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Italic is essentially the same word as Italian - that is, it is an adjective which means 'connected with Italy'. Over time, italic (or Italic, with an upper case first letter) has become the more restricted word, and should never be used in the general sense of 'of or from Italy'. Some of the senses of italic are:

  • in Language study, the Italic languages form a language family to which Latin belongs
  • in handwriting, the italic hand is one which slopes from (bottom) left to (top) right and is written with a square-cut pen so that down strokes are thick and up strokes are very thin. It is widely regarded as elegant and legible: it was developed during the Italian Renaissance (see a brief note under humanism), and Michelangelo and Leonardo da Vinci and their contemporaries wrote versions of it. Examples of italic hands can be found widely in such books of calligraphy as Johnston, 1906 and other teachers of writing such as Blunt (1952) and Fairbank (1947).
  • in printing, italic (with a lower case initial letter) is the name for fonts which resemble italic handwriting, sloping from low left to high right, with letter forms that seek to imitate the freer forms of hand-written letters. It is widely used for:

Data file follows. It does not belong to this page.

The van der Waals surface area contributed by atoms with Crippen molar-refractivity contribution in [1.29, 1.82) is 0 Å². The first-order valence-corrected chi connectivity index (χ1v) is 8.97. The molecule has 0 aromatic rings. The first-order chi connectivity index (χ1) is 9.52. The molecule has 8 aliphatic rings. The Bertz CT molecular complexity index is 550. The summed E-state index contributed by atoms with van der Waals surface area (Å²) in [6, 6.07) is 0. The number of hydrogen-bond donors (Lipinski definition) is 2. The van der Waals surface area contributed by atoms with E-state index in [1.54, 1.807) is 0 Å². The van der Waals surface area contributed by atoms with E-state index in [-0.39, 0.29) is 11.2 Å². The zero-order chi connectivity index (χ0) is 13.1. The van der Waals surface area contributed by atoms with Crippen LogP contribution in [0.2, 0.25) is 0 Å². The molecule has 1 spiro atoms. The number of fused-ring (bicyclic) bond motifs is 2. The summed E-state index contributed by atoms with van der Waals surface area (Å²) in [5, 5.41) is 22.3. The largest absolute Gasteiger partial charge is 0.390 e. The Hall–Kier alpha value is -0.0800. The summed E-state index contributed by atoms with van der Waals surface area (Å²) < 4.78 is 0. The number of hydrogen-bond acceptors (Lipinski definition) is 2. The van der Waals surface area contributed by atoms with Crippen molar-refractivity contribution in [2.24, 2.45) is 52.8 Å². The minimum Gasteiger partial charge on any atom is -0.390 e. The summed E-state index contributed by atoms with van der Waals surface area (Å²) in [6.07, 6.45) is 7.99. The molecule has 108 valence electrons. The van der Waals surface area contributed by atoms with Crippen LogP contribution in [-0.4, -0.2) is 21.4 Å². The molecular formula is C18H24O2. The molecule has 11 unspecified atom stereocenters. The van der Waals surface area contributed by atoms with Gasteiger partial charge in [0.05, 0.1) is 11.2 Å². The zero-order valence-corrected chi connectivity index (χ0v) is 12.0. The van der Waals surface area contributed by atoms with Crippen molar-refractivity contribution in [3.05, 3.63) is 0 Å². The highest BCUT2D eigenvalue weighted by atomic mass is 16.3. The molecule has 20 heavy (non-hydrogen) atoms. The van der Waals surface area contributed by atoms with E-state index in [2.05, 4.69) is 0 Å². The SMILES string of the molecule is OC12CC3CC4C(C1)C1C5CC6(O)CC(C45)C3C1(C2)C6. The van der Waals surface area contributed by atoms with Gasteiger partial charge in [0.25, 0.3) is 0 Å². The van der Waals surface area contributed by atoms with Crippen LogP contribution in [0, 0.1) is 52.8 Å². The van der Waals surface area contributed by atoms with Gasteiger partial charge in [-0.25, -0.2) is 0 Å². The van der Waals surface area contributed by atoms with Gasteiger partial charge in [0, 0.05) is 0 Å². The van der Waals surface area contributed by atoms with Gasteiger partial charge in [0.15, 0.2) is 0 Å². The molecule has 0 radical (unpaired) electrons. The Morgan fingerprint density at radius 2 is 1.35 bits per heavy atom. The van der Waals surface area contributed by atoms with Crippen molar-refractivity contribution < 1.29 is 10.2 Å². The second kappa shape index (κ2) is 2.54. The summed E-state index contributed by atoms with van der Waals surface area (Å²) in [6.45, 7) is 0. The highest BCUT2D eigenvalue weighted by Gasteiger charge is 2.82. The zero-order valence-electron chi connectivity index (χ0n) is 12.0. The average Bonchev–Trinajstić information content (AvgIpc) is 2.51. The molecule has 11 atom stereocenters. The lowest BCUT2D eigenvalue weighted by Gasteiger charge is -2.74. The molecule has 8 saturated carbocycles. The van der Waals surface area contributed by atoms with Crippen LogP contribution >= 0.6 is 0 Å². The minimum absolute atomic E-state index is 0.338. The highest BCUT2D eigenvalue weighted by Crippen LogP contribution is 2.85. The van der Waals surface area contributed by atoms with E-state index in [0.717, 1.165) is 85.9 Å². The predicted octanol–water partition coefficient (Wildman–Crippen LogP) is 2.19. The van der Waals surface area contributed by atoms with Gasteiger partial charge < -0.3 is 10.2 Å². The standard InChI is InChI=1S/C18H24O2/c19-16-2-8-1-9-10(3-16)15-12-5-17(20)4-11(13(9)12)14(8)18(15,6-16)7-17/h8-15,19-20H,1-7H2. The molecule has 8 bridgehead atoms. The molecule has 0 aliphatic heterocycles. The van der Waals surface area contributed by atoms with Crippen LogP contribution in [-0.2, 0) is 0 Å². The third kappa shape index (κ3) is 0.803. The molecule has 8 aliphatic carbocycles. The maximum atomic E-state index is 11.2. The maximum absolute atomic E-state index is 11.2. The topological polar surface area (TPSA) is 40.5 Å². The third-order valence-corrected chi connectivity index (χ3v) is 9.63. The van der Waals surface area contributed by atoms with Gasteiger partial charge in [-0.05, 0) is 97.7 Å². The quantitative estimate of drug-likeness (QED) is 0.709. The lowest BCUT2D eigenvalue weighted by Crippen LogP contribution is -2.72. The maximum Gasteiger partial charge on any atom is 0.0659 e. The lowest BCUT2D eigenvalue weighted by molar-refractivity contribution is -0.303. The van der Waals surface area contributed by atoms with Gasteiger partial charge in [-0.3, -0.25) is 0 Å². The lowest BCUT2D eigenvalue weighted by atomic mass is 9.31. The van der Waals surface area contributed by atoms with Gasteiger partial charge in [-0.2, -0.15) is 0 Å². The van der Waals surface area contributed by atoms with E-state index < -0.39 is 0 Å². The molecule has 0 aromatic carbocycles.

• emphasis
    • titles of books
    • decoration
The convention has been for printers to realise as italic what handwriters have marked with an underline: This is because many people cannot distinguish clearly enough in their own handwriting between sloping and upright text.
  • in Philosophy, the Italic school was founded by Pythagoras in the 6th century BCE in Italy.
  • in Architecture, it is the name of one of the classical orders, that is one of the regular styles of setting up columns and the like.
  • in Theology, the italic Bible was the translation of the Christian scriptures into Latin that was used before St Jerome produced the Vulgate. It is known as vetus Itala in Latin, literally '[the] old Italian [one]'.